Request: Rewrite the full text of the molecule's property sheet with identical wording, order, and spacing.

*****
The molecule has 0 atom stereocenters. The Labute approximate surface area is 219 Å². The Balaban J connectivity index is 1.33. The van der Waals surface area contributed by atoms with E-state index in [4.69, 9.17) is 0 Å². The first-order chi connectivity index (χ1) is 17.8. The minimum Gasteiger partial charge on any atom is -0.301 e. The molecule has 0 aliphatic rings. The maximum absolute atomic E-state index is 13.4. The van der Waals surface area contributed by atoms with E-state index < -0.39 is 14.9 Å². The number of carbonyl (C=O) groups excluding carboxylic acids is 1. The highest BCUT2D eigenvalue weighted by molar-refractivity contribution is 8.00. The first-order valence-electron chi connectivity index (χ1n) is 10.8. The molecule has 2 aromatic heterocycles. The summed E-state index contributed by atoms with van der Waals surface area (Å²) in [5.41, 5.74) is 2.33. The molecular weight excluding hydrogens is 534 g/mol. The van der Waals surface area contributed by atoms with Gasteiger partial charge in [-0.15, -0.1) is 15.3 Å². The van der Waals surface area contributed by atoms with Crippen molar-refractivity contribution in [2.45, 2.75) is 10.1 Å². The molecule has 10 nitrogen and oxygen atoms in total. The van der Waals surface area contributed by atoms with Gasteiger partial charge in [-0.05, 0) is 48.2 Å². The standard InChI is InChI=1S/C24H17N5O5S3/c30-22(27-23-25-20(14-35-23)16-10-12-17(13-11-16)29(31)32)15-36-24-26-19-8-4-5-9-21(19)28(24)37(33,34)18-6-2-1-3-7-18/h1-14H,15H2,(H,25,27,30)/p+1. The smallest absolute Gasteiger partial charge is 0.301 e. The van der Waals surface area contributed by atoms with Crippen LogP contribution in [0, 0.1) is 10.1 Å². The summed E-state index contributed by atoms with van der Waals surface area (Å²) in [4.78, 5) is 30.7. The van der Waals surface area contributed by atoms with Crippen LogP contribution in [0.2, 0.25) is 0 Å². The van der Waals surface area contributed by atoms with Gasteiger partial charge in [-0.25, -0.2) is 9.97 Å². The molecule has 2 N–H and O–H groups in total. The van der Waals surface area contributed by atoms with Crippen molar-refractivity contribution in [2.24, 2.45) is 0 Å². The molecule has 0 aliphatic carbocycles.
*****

The molecule has 0 atom stereocenters. The Labute approximate surface area is 219 Å². The Balaban J connectivity index is 1.33. The van der Waals surface area contributed by atoms with E-state index in [4.69, 9.17) is 0 Å². The first-order chi connectivity index (χ1) is 17.8. The minimum Gasteiger partial charge on any atom is -0.301 e. The molecule has 0 aliphatic rings. The maximum absolute atomic E-state index is 13.4. The van der Waals surface area contributed by atoms with E-state index < -0.39 is 14.9 Å². The number of carbonyl (C=O) groups excluding carboxylic acids is 1. The highest BCUT2D eigenvalue weighted by molar-refractivity contribution is 8.00. The first-order valence-electron chi connectivity index (χ1n) is 10.8. The molecule has 2 aromatic heterocycles. The summed E-state index contributed by atoms with van der Waals surface area (Å²) in [5.41, 5.74) is 2.33. The molecular weight excluding hydrogens is 534 g/mol. The van der Waals surface area contributed by atoms with Gasteiger partial charge in [-0.15, -0.1) is 15.3 Å². The van der Waals surface area contributed by atoms with Crippen molar-refractivity contribution in [2.45, 2.75) is 10.1 Å². The molecule has 10 nitrogen and oxygen atoms in total. The van der Waals surface area contributed by atoms with Gasteiger partial charge in [-0.05, 0) is 48.2 Å². The standard InChI is InChI=1S/C24H17N5O5S3/c30-22(27-23-25-20(14-35-23)16-10-12-17(13-11-16)29(31)32)15-36-24-26-19-8-4-5-9-21(19)28(24)37(33,34)18-6-2-1-3-7-18/h1-14H,15H2,(H,25,27,30)/p+1. The smallest absolute Gasteiger partial charge is 0.301 e. The van der Waals surface area contributed by atoms with Crippen LogP contribution in [0, 0.1) is 10.1 Å². The summed E-state index contributed by atoms with van der Waals surface area (Å²) in [4.78, 5) is 30.7. The van der Waals surface area contributed by atoms with Crippen LogP contribution in [0.2, 0.25) is 0 Å². The van der Waals surface area contributed by atoms with Gasteiger partial charge in [-0.25, -0.2) is 9.97 Å². The molecule has 2 N–H and O–H groups in total. The van der Waals surface area contributed by atoms with Crippen molar-refractivity contribution in [2.24, 2.45) is 0 Å². The molecule has 0 aliphatic carbocycles.